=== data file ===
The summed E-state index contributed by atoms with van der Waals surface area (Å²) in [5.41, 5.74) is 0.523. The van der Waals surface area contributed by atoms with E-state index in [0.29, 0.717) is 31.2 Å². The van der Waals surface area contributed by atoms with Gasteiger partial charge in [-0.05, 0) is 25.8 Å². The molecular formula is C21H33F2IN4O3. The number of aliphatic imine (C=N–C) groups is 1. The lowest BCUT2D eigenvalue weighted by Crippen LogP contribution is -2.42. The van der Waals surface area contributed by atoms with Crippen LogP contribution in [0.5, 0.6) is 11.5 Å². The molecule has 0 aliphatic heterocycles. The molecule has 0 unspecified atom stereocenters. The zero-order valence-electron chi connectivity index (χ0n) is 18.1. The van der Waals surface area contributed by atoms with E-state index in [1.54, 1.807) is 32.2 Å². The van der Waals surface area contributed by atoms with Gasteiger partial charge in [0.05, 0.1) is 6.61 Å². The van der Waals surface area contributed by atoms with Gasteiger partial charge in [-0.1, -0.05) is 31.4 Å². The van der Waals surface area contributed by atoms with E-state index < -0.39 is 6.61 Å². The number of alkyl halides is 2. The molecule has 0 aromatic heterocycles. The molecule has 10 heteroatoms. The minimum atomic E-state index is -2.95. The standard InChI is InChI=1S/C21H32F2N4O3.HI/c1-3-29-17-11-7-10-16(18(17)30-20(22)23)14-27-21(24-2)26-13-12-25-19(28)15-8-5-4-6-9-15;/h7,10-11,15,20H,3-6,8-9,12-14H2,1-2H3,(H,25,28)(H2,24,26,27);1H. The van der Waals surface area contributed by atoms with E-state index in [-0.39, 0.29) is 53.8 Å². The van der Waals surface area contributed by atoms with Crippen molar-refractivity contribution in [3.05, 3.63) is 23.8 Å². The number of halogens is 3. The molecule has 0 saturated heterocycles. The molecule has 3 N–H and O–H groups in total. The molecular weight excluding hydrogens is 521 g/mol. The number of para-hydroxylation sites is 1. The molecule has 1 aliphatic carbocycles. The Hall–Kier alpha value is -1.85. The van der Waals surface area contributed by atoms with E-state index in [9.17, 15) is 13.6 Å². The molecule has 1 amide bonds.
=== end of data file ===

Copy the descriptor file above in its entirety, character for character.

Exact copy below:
The summed E-state index contributed by atoms with van der Waals surface area (Å²) in [5.41, 5.74) is 0.523. The van der Waals surface area contributed by atoms with E-state index in [0.29, 0.717) is 31.2 Å². The van der Waals surface area contributed by atoms with Gasteiger partial charge in [-0.05, 0) is 25.8 Å². The molecular formula is C21H33F2IN4O3. The number of aliphatic imine (C=N–C) groups is 1. The lowest BCUT2D eigenvalue weighted by Crippen LogP contribution is -2.42. The van der Waals surface area contributed by atoms with Crippen LogP contribution in [0.5, 0.6) is 11.5 Å². The molecule has 0 aliphatic heterocycles. The molecule has 0 unspecified atom stereocenters. The zero-order valence-electron chi connectivity index (χ0n) is 18.1. The van der Waals surface area contributed by atoms with E-state index in [1.54, 1.807) is 32.2 Å². The van der Waals surface area contributed by atoms with Gasteiger partial charge in [0.05, 0.1) is 6.61 Å². The van der Waals surface area contributed by atoms with Gasteiger partial charge in [-0.1, -0.05) is 31.4 Å². The van der Waals surface area contributed by atoms with E-state index < -0.39 is 6.61 Å². The number of alkyl halides is 2. The molecule has 0 aromatic heterocycles. The molecule has 10 heteroatoms. The minimum atomic E-state index is -2.95. The standard InChI is InChI=1S/C21H32F2N4O3.HI/c1-3-29-17-11-7-10-16(18(17)30-20(22)23)14-27-21(24-2)26-13-12-25-19(28)15-8-5-4-6-9-15;/h7,10-11,15,20H,3-6,8-9,12-14H2,1-2H3,(H,25,28)(H2,24,26,27);1H. The van der Waals surface area contributed by atoms with E-state index in [-0.39, 0.29) is 53.8 Å². The van der Waals surface area contributed by atoms with Crippen molar-refractivity contribution in [3.05, 3.63) is 23.8 Å². The number of halogens is 3. The molecule has 0 saturated heterocycles. The molecule has 3 N–H and O–H groups in total. The molecular weight excluding hydrogens is 521 g/mol. The number of para-hydroxylation sites is 1. The molecule has 1 aliphatic carbocycles. The Hall–Kier alpha value is -1.85. The van der Waals surface area contributed by atoms with E-state index in [9.17, 15) is 13.6 Å². The molecule has 1 amide bonds.